After receiving Boyd's August 2013 letter, ConAgra investigated Boyd's allegations. When a Plan participant gives notice of a claim of Good Reason to self-terminate, a committee typically investigates that claim by evaluating the alleged employment changes and determining whether those changes met the Plan's definition of Good Reason. In this case, the investigative committee evaluated Boyd's allegations and concluded that ConAgra had not materially reduced Boyd's employment in such a manner as would qualify as Good Reason. Based on this determination, Amy Ariano, the head of the investigative committee and a Vice President of Human Resources, met with Boyd to discuss his August 2013 letter and the committee's findings. Ariano informed Boyd that the committee had investigated his alleged employment changes and concluded that they did not establish Good Reason under the Plan's terms. Following this meeting, Boyd signed an employment agreement with ConAgra, accepting the position ConAgra had offered him.

         In November 2013, Boyd sent ConAgra a second letter detailing additional employment circumstances that he believed further established Good Reason. These additional circumstances included: ConAgra "materially eliminating [Boyd's] capital approval authority" and delegating to a project manager Boyd's project-coordination duties over the "Red Card Project, " a project Boyd oversaw. After receiving this letter, the investigative committee considered Boyd's allegations and denied that Good Reason existed.

         In December 2013, Boyd sent ConAgra a third letter describing additional circumstances he believed further established Good Reason. Boyd alleged that ConAgra had excluded him from a "Senior Leadership Team Meeting" in November 2013. The investigative committee considered this allegation and denied that Good Reason existed.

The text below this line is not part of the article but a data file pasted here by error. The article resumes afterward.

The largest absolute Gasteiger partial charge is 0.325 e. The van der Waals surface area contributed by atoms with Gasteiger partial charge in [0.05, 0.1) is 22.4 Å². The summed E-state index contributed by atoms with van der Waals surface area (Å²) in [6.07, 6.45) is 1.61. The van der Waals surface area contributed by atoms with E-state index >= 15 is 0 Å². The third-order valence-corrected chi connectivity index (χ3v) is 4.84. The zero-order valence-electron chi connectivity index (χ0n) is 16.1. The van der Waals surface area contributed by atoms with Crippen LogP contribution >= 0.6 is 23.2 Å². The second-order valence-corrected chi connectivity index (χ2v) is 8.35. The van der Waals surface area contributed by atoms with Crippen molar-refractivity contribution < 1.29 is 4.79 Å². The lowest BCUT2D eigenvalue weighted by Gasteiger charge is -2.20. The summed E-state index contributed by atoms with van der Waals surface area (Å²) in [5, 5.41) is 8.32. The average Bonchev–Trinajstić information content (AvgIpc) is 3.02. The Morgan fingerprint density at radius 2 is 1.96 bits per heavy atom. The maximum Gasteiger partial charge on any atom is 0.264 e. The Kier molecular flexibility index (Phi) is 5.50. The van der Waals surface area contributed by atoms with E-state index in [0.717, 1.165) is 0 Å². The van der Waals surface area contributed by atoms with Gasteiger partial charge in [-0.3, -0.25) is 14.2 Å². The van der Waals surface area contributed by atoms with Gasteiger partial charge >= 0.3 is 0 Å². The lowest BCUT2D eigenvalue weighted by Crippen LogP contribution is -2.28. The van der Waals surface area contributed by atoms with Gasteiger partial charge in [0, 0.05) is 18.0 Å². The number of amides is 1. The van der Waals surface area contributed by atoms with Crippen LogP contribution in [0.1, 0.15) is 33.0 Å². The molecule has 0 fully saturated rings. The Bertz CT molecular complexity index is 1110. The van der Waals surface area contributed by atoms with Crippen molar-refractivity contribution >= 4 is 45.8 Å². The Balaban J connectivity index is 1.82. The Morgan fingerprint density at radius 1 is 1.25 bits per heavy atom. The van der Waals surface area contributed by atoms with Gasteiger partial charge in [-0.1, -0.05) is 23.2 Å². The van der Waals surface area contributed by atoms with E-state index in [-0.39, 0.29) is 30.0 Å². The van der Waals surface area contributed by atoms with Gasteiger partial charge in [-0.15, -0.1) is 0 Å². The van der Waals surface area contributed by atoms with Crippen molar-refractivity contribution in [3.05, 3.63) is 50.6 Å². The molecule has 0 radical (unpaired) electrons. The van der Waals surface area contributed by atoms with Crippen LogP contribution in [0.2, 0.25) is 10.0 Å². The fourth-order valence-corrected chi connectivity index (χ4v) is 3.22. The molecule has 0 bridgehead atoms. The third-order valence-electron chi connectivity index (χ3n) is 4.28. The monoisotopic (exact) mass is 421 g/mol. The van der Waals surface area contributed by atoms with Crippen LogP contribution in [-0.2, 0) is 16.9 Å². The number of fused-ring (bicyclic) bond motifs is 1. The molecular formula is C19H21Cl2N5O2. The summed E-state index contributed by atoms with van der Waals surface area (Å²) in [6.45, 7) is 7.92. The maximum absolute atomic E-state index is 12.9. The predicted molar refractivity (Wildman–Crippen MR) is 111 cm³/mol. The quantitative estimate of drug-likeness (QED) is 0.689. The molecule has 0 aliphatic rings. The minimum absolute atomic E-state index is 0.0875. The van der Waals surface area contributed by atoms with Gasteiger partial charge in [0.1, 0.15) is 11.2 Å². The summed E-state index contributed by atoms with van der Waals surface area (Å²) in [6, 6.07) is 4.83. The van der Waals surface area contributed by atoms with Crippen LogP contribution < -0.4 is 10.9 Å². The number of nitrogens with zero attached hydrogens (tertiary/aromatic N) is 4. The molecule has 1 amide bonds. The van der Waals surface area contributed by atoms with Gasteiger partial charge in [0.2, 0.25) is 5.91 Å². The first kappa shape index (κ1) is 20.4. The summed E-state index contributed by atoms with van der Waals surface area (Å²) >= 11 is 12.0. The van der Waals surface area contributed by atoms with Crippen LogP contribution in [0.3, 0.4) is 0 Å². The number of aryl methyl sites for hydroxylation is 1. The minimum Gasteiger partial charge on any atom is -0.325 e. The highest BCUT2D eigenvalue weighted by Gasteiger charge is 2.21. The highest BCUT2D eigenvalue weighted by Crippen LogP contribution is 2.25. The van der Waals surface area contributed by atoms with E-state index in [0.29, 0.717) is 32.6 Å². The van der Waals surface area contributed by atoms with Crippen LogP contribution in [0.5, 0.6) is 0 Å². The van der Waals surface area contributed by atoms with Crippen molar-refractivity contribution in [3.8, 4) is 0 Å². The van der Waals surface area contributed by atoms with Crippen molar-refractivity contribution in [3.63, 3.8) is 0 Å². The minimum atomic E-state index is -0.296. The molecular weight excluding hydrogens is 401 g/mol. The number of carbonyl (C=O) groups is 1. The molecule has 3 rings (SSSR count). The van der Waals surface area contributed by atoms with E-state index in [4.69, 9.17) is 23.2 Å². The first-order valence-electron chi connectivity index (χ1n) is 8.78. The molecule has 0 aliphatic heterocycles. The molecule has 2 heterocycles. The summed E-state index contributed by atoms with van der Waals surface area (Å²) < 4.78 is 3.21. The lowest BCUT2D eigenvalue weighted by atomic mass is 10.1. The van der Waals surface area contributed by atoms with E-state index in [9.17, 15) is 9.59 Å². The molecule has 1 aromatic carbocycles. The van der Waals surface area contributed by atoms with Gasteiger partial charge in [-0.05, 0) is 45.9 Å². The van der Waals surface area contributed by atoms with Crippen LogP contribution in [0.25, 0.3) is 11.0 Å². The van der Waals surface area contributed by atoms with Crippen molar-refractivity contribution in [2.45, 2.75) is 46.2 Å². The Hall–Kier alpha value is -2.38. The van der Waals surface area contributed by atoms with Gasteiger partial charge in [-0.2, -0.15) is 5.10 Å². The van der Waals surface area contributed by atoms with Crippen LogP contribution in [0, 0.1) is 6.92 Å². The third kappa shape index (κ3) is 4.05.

Kelly Schaefer, ConAgra's Vice President of Human Resources for Supply Chain, then met with Boyd over two days in December 2013 to discuss the allegations in his letters. Schaefer met with Boyd at the direction of the investigative committee and used talking points that the committee had prepared. Schaefer informed Boyd that the committee had received his additional letters and had determined that his alleged employment changes did not establish Good Reason. Schaefer did not identify what specifically ConAgra would deem to be a "material" reduction in Boyd's employment that would establish Good Reason. Schaefer also stated that Boyd remained the "Business Owner" for the Red Card Project. According to Boyd, Schaefer failed to inform him that the Red Card Project had been discussed and overhauled at a "Network Optimization Meeting" earlier in the month.

         In early January 2014, Boyd sent ConAgra another letter, stating that he would self-terminate his employment with ConAgra at the end of the month. In this letter, Boyd alleged additional circumstances establishing Good Reason to self-terminate: ConAgra had excluded him from the Network Optimization Meeting and from the hiring process for a plant manager at one of the plants Boyd supervised. The committee investigated these claims and concluded that they did not establish Good Reason. Boyd then terminated his employment with ConAgra on January 31, 2014.

         In February 2014, Boyd submitted to ConAgra an administrative claim for severance benefits under the Plan, alleging he self-terminated for Good Reason based on the above alleged employment changes. On April 10, 2014, ConAgra-as the Plan Administrator-denied Boyd's claim on two grounds: (i) Boyd failed to terminate his employment within the ninety-day period following the alleged initial existence of Good Reason, a condition precedent under the Plan; and (ii) Boyd did not have Good Reason to self-terminate because he "did not incur a material reduction in his position, duties or responsibilities or a material adverse change in his reporting relationships." On April 28, 2014, Boyd appealed that decision. And in June 2014, ConAgra upheld its denial of Boyd's claim.

         In August 2014, Boyd sued ConAgra under ERISA, 29 U.S.C. § 1132(a)(1)(B) and (a)(3), claiming that he is entitled to severance benefits under the Plan and, alternatively, that ConAgra, as the Plan Administrator, breached its fiduciary duty by omitting and misrepresenting material information in its discussions with Boyd. Boyd and ConAgra each filed a motion for summary judgment. The district court granted ConAgra's motion and denied Boyd's motion. The district court concluded that ConAgra had not abused its discretion under the Plan by denying Boyd's claim for benefits because substantial evidence existed to support its decision. The district court also concluded that ConAgra had not breached its fiduciary ...